Provided you’re up for a challenge and can learn to love its finicky combat, Dragon’s Trap will delight. The shapeshifting mechanics are genuinely clever, as is the level design, and it features some of the best graphics and sound on the system. I’ve played a couple other Master System games in the genre (Golden Axe Warrior, Golvellius) and this is far and away the best of the three. It’s close to being the best of its series, too, only being edged out by the phenomenal Monster World IV. If you’ve been searching for a Master System fantasy quest on par with the best the NES has to offer, look no further. This here’s the real deal, and I ain’t lion, man.

Oof. That last one was bad even for me.

Monster World IV (Mega Drive)

Too real, genie. Too real.

Back in February, I played through the fifth game in Westone’s Wonder Boy series: Wonder Boy in Monster World. Regrettably, I was none too impressed by that game’s flat presentation, unexceptional level design, and achingly slow combat. Among the options I presented in passing for a more satisfying action-adventure experience on the Genesis/Mega Drive was WBiMW’s Japan-exclusive sequel, Monster World IV. I’ve since acquired a lovely English-translated reproduction copy of this superior sequel, so I figure this a fine opportunity to give it the detailed treatment it deserves.

Monster World IV is the sixth and final game in the series, though it forgoes the Wonder Boy name completely, owing to its new protagonist, the green-haired Asha. A simple switch to Wonder Girl in order to maintain brand recognition seems like the obvious way to go. I suppose marketing departments work in mysterious ways.

One day, Asha hears voices on the wind fortelling doom for Monster World. Being the hero type, she promptly takes up her sword, bids her family farewell, and sets out from her remote village to help however she can. Arriving at a monster infested tower in the wilderness, she defeats its guardians and discovers a magic lamp housing a sarcastic genie who swiftly whisks her away to the bustling capital city of Rapadagna. Here the true nature of the threat to Monster World is slowly revealed.

As in previous series entries, the focus here is firmly on side-scrolling dungeon exploration and amassing the ever-larger reserves of gold needed to upgrade your hero’s arms and armor along the way. That said, I’m happy to report Monster World IV brings with it significant play control enhancements that make this process much more fun. Like Shion in the previous game, Asha can jump, climb ropes, swing her weapon, and block incoming attacks with her shield. New to this installment, she can also dash and execute upward and downward sword thrusts similar to the ones seen in Zelda II: The Adventure of Link. These additions alone result in platforming and combat that’s faster and more strategic than ever before by series standards.

If that wasn’t enough, there’s also Asha’s pepelogoo to consider. Pepe who now? Well, it turns out pet pepelogoos are are all the rage in Rapadagna. Asha encounters hers not long after arriving in the city and the two are inseparable after that. These insanely adorable rabbit/cat hybrid critters fly through the air by flapping their ears and are basically Pokémon before Pokémon was a thing. They may not look it, but they’re also the Swiss Army knife of dungeon exploration. Asha relies on hers to double jump, glide, flip switches, sniff out secret doors, act as an improvised platform, and much more.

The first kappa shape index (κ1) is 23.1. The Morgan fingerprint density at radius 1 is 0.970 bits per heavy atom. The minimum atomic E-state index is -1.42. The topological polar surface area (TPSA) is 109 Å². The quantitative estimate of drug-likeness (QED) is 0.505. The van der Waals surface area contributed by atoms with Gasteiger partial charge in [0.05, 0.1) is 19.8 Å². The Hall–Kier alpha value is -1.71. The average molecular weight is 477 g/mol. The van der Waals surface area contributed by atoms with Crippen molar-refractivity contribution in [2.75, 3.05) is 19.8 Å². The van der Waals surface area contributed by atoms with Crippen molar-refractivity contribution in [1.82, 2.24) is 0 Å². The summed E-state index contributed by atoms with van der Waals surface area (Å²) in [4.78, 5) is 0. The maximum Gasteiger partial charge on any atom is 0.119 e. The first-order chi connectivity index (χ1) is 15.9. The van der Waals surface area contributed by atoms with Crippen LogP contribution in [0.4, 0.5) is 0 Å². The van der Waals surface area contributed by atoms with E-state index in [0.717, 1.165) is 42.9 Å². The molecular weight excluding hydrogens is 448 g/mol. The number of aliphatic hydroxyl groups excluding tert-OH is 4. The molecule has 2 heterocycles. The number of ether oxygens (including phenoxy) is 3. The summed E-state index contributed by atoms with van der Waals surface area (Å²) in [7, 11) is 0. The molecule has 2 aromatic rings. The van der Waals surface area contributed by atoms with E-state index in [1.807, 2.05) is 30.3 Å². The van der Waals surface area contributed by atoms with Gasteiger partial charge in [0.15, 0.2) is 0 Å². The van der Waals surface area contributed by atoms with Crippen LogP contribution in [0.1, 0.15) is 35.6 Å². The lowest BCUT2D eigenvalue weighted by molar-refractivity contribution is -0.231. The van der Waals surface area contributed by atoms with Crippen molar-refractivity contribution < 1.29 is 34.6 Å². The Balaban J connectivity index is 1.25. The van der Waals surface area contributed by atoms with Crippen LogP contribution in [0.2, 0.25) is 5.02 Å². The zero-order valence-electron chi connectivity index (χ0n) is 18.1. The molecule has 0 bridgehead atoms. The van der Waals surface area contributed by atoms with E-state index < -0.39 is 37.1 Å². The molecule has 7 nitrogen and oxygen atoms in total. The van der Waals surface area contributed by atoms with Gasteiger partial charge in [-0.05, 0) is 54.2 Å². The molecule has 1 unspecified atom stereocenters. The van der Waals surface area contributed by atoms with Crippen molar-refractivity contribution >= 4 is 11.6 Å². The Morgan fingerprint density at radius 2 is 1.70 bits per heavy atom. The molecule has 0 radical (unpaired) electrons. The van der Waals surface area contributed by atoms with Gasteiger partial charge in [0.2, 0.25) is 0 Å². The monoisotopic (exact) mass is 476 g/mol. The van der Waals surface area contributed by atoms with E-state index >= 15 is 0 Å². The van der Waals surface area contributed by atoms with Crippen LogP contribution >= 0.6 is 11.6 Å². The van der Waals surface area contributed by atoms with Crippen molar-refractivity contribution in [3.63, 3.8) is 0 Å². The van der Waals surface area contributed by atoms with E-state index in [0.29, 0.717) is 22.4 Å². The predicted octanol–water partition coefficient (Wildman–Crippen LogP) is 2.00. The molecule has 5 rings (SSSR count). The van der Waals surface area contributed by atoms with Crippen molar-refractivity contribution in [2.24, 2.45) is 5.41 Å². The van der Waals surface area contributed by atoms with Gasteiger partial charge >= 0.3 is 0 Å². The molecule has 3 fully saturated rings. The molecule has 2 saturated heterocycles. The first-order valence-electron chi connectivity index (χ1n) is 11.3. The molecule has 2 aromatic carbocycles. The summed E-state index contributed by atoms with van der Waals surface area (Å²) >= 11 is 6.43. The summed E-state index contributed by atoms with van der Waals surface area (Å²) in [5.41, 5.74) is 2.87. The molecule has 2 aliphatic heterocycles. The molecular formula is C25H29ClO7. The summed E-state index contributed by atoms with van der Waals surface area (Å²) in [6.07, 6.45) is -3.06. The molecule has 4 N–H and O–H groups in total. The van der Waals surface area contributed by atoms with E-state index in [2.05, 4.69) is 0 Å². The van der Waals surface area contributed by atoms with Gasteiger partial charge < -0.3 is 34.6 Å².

Between Asha and her newfound friend, there’s so much to master that you’ll likely barely notice the magic system from Wonder Boy in Monster World wasn’t carried forward. Really, it’s no great loss. You still have your magic lamp to return you to town instantly when you’re low on health in a dungeon and the remainder of the offensive spells from the last game are less necessary due to you having more attack options available by default this time around.

In other good news, the dungeons in Monster World IV have been reworked with an eye toward enhancing both their length and complexity. Some of the longer ones can easily require an hour or more to complete and proper puzzles (most of which revolve around creative pepelogoo use) play a much bigger role than before. This is a dramatic improvement over the short, simple dungeons of WBiMW, which derived most of their challege simply from being packed to the gills with tough enemies and high damage traps.

Of course, I have to mention Monster World IV’s stupendous graphics. These are some of the lushest backgrounds and best-animated sprites ever to grace Sega’s 16-bit machine. This might be the most Super Nintendo looking Mega Drive game I’ve ever encountered, if that makes any sense. The use of color is so sublime that the results seem almost too vivid for the hardware. There’s even one spellbinding sequence that appears to make use of a Mode 7 type background scaling effect! I’m guessing it’s actually accomplished via sprite scaling, similar to the pseudo-3D objects in classic Sega arcade games like Space Harrier, but it still took me by surprise. Great stuff.

There’s some equally great art direction informing all this technical wizardry, too. Monster World IV makes use of a whimsical Arabian Nights fantasy setting, replete with flashing scimitars, flying carpets, and the aforementioned genie of the lamp. In this way, it recalls Culture Brain’s The Magic of Scheherazade and anticipates WayForward’s Shantae. While it’s a fairly standard hero’s journey tale at heart (albeit one with some genuinely amusing dialogue throughout and a nice twist toward the end), I appreciate the effort made to give it a unique visual identity when compared to the rest of the series.